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The story of EGFR: from signaling pathways to a potent anticancer target - supplementary material

posted on 2022-07-26, 08:42 authored by Saloni Ramani, Sayalee Samant, Sonal M Manohar


Figure S1: Structure of EGFR 

The EGFR molecule consists of the intracellular and extracellular domains. The extracellular ligand binding domain comprises of four leucine rich subdomains. The transmembrane region is hydrophobic and tethers the receptor to the membrane. The intracellular domain contains a juxtamembrane segment, a tyrosine kinase domain and a C-terminal tail. Upon EGFR activation, phosphorylated c-terminus facilitates protein attachment.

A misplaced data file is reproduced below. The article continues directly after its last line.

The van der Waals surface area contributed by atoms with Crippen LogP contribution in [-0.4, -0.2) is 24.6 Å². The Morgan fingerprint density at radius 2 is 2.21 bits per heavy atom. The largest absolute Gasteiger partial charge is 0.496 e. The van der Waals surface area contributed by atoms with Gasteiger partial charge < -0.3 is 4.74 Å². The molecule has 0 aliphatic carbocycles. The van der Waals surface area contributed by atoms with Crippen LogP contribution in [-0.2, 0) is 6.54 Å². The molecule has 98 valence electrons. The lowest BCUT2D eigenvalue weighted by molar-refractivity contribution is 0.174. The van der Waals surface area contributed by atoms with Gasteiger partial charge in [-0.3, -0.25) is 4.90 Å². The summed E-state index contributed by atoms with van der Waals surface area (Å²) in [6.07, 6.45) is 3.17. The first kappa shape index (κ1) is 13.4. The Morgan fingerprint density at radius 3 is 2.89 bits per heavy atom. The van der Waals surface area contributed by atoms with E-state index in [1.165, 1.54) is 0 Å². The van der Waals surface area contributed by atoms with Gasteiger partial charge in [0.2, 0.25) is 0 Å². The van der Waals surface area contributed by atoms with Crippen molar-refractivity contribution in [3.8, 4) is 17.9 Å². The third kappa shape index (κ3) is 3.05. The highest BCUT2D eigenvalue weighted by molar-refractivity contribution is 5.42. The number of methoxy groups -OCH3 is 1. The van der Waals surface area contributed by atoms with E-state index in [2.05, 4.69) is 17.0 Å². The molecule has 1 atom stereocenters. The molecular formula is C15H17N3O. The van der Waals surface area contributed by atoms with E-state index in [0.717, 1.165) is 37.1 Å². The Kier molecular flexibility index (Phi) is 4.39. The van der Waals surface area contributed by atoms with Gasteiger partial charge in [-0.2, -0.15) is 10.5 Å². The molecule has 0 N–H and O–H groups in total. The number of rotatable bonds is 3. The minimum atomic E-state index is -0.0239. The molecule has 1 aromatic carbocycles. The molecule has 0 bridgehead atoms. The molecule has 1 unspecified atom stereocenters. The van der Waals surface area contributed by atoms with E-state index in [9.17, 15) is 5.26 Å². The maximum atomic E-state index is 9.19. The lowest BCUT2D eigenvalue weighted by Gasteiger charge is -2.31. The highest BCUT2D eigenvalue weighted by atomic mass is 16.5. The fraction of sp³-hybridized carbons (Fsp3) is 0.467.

Figure S2: Endocytosis of EGF-bound EGFR.

Endocytic pathway for EGF-EGFR complex degradation and/or recycling. Ligand-bound receptor is internalized by clathrin-dependent or clathrin-independent endocytosis. Internalized ligand and receptor either undergo lysosomal degradation or are recycled back to the plasma membrane. These processes are catalyzed by c-CBL (E3 ubiquitin ligase) and Rab proteins respectively.

Figure S3: Activating Mutations in EGFR Exon 18 – 21 region.

Key mutations in the EGFR exon 18 -21 include deletion mutation at exon 19 - 746ELREA750 (5 bp deletions in codons 746-750), an acquired (secondary) point substitution at exon 20 - T790M (a methionine substituted in place of threonine in codon 790 in the exon 20) and a point substitution at exon 21 - L858R (arginine is substituted for leucine in codon 858 of exon 21). 


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